We’re heading back to Eigg this weekend and looking forward to another stay at the fabulous Laig Beach Bothy.
When I was there for a week last year I was working on a piece about the 20th anniversary of the community buyout of the island , which is actually this year.
There were a few people I wanted to talk to who weren’t keen, and that was fine – plenty of people did, and were extremely accommodating with yet another journalist wanting their take on things and trying to say something new.
This week islanders Maggie Fyffe and Stuart McCarthy were good enough to play ball for me with the demands of BBC Scotland for interviews on the subject of Eigg’s population topping 100.
Maggie of course has been the figurehead of the buyout that has transformed the island and enabled the population to grow from the low of 64 in 1997. Stu the Brew is one of the people who has helped to raise the population by moving there and breeding!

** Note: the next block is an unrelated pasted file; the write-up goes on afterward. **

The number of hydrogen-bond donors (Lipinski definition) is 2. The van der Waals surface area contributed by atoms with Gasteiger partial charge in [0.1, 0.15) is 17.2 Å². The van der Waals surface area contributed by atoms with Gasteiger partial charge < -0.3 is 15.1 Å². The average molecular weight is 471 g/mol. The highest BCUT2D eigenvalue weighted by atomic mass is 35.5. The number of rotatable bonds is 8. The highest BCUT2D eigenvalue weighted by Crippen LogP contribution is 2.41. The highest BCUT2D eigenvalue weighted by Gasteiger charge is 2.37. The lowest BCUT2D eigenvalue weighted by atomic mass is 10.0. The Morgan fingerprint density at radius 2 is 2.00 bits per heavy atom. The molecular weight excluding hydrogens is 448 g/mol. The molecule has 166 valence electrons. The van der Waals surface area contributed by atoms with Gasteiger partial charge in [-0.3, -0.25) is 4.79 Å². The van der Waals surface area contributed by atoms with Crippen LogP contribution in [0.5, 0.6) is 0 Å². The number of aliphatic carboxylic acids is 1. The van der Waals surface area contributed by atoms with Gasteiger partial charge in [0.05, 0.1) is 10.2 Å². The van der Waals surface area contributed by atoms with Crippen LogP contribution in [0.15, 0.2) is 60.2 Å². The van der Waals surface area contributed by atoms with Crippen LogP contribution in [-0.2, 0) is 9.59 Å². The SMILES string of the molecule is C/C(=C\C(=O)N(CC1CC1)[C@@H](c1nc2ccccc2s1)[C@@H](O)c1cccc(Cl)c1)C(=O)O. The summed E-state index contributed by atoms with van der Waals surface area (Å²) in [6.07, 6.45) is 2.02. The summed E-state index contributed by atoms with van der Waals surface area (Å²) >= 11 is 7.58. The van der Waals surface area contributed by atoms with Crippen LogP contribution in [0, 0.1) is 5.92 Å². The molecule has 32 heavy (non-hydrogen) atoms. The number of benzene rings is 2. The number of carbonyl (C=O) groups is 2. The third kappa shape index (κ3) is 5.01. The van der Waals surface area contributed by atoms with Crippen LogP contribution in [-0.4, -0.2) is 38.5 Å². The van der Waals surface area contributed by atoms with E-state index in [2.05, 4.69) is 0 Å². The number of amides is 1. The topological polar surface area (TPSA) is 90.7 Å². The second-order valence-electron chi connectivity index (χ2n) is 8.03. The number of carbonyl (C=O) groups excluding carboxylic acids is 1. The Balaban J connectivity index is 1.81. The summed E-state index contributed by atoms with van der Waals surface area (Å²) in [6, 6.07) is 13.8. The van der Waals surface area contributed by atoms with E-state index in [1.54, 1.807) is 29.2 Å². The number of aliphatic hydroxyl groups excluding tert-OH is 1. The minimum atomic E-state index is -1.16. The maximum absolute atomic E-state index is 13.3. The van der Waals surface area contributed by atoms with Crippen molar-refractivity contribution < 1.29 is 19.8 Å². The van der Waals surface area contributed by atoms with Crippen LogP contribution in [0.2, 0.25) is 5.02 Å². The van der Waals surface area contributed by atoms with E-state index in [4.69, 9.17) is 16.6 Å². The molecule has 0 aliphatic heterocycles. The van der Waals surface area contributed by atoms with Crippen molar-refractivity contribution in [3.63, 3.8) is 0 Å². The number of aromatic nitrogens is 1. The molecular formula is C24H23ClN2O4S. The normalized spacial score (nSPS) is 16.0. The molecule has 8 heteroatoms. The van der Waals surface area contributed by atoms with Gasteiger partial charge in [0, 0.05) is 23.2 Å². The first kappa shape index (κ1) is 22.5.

This week too there were people reluctant to talk, and the reason is generally a feeling of overexposure. The island’s buyout was genuinely groundbreaking and historic; the green power scheme really is something special; the community vibe is unlike that of anywhere else; and of course writers like me, film-makers and the rest all want to get a slice of the action.
The 20th anniversary, officially celebrated in June, will attract more attention and more journalists. The islanders will be braced for it, I’m sure, but the professional visitors must tread carefully.
This is a living community and people can be reluctant to lay bare their lives for dissection in the media: the media is not always kind and has not always been kind to Eigg. Go gently, respect people’s wishes, and be genuinely interested in what this community does and how it works, and I’m sure like me you’ll get a warm welcome. Steam in looking for a quick hit and a news story and you’ll piss ‘em off for sure, and that’ll make it all the more difficult for other writers to tell the world the ongoing and frankly inspiring story of this unique place.
I’m lucky that my fourth visit to the island will for the first time not mean writing anything: it’s just a holiday this time, no microphones and no notebooks, and I can just enjoy the scenery, the weather, and the craic.
I’ll hopefully get up the Sgurr this time, and maybe out in a kayak. We’ll light a fire on the beach, watch as the sun dips behind Rum’s ragged mountain rooftop, and feel a touch of envy for our friends here who really are living the dream.